What if you had a basketball time machine? What if you could go back through the history of the NBA and pull out the best of the best, bringing them all to the same location in the time-space continuum so they could play just one game?
Whom would you choose?
That's the question at the heart of this article, though it's important to set forth some context and rules before proceeding to the selections.
Think of this all-time All-Star squad as a team that has to compete against an extraterrestrial squad for galactic supremacy. Entertaining crowds doesn't matter, because the point is just to win the game for the sake of humanity.
Unfortunately, the aliens have a few rules:
- You have to specify which year you're drawing the player from.
- A single player can't be selected multiple times, so no teams comprised solely of Michael Jordans, LeBron Jameses and Wilt Chamberlains are allowed.
- Each player selected must have started the All-Star Game that year.
- Standard All-Star roster composition rules apply.
Basically, this isn't about selecting the biggest names nor is it about rewarding the legends who had the greatest careers. Single seasons are all that matter, and the playoffs don't count for anything, which could make for some interesting and surprising choices.
Legends will be omitted. Hall of Famers will be snubbed.
This isn't an easy task, but the fate of the human race depends on our selections.
To the time machine!
Team: Cincinnati Royals
Per-Game Stats: 30.8 points, 12.5 rebounds, 11.4 assists, 26.0 PER
Oscar Robertson is one of those legends who tends to be forgotten by younger generations of basketball fans. Fortunately, LeBron is pulling him back into the collective consciousness.
When the current Miami Heat superstar was asked during an interview with NBA TV's Steve Smith which four players would occupy his NBA Mount Rushmore, he first responded with what he called the "easy three," naming Michael Jordan, Magic Johnson and Larry Bird.
After a little deliberation and a statement that this was a hard decision, he picked the Big O as his final legend.
Maybe you agree. Maybe you don't.
Regardless, you at least have to acknowledge that Robertson's 1961-62 season is one of the greatest in NBA history. There are multiple years by point guards that fall within that same realm, but the uniqueness of Robertson's season with the Cincinnati Royals is just legendary.
Throughout the annals of the Association, only he has ever averaged a triple-double for the entire season. Plenty of players have tried, few have come close, and he's the only one who has ever broken into double digits in points, rebounds and assists.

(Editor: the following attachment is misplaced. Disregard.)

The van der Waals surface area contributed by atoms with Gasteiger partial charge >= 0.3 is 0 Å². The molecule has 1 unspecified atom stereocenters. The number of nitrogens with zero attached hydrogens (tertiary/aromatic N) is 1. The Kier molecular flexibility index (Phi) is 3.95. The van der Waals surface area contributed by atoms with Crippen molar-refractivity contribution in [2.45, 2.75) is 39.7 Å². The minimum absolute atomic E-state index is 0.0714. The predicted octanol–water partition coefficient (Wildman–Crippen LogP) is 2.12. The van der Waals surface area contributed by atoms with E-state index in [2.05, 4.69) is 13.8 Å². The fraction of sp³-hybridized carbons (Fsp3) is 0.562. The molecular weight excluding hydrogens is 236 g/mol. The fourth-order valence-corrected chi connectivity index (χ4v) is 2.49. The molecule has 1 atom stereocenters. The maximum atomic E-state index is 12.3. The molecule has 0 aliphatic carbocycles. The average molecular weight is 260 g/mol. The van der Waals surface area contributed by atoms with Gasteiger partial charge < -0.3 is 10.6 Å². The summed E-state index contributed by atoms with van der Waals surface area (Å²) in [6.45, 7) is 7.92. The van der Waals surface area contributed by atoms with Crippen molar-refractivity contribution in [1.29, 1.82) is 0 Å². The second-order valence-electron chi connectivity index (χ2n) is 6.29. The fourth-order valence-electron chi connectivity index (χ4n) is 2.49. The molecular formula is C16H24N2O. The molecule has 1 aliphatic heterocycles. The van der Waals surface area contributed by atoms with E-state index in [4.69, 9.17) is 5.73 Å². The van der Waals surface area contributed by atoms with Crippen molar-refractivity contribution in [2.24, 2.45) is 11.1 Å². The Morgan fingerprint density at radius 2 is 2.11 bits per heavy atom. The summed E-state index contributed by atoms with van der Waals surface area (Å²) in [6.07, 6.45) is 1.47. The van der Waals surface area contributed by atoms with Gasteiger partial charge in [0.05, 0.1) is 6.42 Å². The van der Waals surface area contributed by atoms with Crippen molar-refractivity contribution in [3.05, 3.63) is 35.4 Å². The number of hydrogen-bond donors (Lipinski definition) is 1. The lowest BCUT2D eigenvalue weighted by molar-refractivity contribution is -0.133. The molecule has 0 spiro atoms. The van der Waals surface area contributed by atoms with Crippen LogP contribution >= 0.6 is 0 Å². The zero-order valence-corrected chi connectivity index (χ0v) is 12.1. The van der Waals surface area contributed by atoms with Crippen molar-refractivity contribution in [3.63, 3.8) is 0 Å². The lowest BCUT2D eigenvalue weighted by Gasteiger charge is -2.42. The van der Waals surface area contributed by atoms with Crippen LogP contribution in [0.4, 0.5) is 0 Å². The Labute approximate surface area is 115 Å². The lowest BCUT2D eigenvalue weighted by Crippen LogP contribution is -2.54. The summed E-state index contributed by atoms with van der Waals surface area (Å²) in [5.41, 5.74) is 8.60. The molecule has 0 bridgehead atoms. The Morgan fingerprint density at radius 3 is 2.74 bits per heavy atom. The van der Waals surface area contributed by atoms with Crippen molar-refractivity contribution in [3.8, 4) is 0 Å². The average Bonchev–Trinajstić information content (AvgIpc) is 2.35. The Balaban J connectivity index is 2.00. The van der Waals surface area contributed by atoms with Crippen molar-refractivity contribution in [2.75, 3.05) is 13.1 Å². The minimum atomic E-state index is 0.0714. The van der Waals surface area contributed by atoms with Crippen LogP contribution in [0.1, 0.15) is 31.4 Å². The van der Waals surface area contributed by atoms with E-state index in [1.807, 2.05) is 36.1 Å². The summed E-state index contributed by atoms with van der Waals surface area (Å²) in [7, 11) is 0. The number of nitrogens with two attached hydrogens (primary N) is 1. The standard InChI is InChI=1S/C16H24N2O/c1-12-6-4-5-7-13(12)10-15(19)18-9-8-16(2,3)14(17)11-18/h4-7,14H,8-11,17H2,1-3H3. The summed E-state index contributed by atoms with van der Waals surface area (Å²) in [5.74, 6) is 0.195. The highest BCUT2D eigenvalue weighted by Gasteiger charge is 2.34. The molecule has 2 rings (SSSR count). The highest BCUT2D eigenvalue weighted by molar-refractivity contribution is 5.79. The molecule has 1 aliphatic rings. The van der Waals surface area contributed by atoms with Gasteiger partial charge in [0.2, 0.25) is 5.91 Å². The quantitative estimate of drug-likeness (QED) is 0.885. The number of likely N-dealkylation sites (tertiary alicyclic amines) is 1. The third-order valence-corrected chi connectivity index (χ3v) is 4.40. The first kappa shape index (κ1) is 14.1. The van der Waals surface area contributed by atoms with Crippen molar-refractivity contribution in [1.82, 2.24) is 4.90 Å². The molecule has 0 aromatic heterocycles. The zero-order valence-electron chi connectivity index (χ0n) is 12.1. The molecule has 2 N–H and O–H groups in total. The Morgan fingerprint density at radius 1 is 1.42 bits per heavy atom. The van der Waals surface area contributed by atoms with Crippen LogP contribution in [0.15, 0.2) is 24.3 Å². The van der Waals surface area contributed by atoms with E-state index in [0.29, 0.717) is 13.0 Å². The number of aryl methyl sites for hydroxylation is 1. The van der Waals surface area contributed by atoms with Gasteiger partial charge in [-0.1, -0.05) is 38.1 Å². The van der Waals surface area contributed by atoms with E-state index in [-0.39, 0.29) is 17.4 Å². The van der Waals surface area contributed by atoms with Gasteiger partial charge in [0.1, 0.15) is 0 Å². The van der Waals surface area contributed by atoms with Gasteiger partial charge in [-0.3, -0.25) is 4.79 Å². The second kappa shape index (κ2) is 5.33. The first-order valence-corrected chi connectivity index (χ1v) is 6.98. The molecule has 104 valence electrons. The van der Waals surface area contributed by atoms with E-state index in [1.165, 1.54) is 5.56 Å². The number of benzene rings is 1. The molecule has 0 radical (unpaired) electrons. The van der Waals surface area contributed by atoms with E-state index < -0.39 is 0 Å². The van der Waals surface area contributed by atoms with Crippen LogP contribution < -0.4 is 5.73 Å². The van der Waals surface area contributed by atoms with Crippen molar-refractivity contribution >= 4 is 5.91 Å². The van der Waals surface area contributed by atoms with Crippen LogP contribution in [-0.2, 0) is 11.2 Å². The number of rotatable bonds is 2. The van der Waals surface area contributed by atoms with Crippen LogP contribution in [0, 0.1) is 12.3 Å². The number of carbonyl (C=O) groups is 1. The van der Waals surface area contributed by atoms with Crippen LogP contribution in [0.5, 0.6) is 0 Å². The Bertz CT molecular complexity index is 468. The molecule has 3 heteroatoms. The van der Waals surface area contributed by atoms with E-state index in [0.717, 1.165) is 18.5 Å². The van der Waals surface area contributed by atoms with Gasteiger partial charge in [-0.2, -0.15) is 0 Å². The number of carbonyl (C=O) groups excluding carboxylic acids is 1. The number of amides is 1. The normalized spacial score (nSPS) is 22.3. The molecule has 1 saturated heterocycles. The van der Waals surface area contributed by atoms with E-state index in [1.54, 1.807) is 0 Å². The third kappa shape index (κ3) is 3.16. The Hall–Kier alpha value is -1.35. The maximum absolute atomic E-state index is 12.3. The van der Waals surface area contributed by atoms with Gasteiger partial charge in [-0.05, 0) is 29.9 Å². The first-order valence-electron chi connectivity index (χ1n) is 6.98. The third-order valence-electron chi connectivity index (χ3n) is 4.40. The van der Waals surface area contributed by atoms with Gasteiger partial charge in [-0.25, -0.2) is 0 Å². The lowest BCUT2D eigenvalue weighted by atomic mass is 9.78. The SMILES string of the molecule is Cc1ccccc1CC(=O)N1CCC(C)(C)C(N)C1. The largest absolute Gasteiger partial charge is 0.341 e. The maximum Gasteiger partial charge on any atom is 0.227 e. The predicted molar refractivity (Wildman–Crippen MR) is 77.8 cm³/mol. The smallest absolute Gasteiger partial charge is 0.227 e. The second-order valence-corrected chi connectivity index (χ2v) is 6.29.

Team: Chicago Bulls
Per-Game Stats: 31.5 points, 6.0 rebounds, 5.5 assists, 2.7 steals, 1.0 blocks, 31.6 PER
Obviously, Michael Jordan is going to be here.
The Chicago Bulls legend is the near-consensus G.O.A.T., and he has multiple seasons that belong in the top 10, regardless of position. If it weren't for the one-season-per-player restriction, you could easily see M.J.'s entire career featured on the All-Star squad.
Deciding he belongs on the team is easy. Deciding which season to pick is impossible.
Do you go with the 1986-87 campaign, when he averaged a ridiculous 37.1 points per game? Does 1987-88 get the nod, as his dip in scoring was made up for by the increase in efficiency and a Defensive Player of the Year trophy?
What about basically every other season in his prime? Heck, we can't even leave out the 1995-96 season, when he was in his 30s and still flat-out dominated.
There is no wrong answer. But in my book, the choice is 1990-91.
Although he wasn't scoring at the same level he did in the '80s, M.J. shot 53.9 percent from the field, which was the highest mark of his career. He also cut his turnovers to just 2.5 per contest and still dominated in every facet of the game.
It sneaks ahead by the smallest of margins. Remember, though, you could basically pick a Jordan season out of a hat and still have it featured in this exact spot.
Team: Miami Heat
Per-Game Stats: 26.8 points, 8.0 rebounds, 7.3 assists, 1.7 steals, 0.9 blocks, 31.6 PER
No forward has ever posted a season that can top LeBron James' 2012-13, though Kevin Durant is trying to do exactly that during the current campaign.
While playing stellar defense night in and night out, LeBron put all the pieces together on offense. His jumper clicked, and he played with undeniable confidence in the post. There was no longer a weakness to his game as a scorer, and he still managed to dish out 7.3 dimes per night.
Amazingly enough, he shot 56.5 percent from the field and 40.6 percent beyond the arc en route to winning MVP. Those are untouchable numbers for a player who goes to work on the perimeter and is tasked with carrying the scoring load for a competitive team.
Among the 316 players in NBA history who have posted at least 25 points per game and qualified for the scoring title, including those who are doing so this year, only 10 have ever submitted a higher true shooting percentage than James did in 2012-13.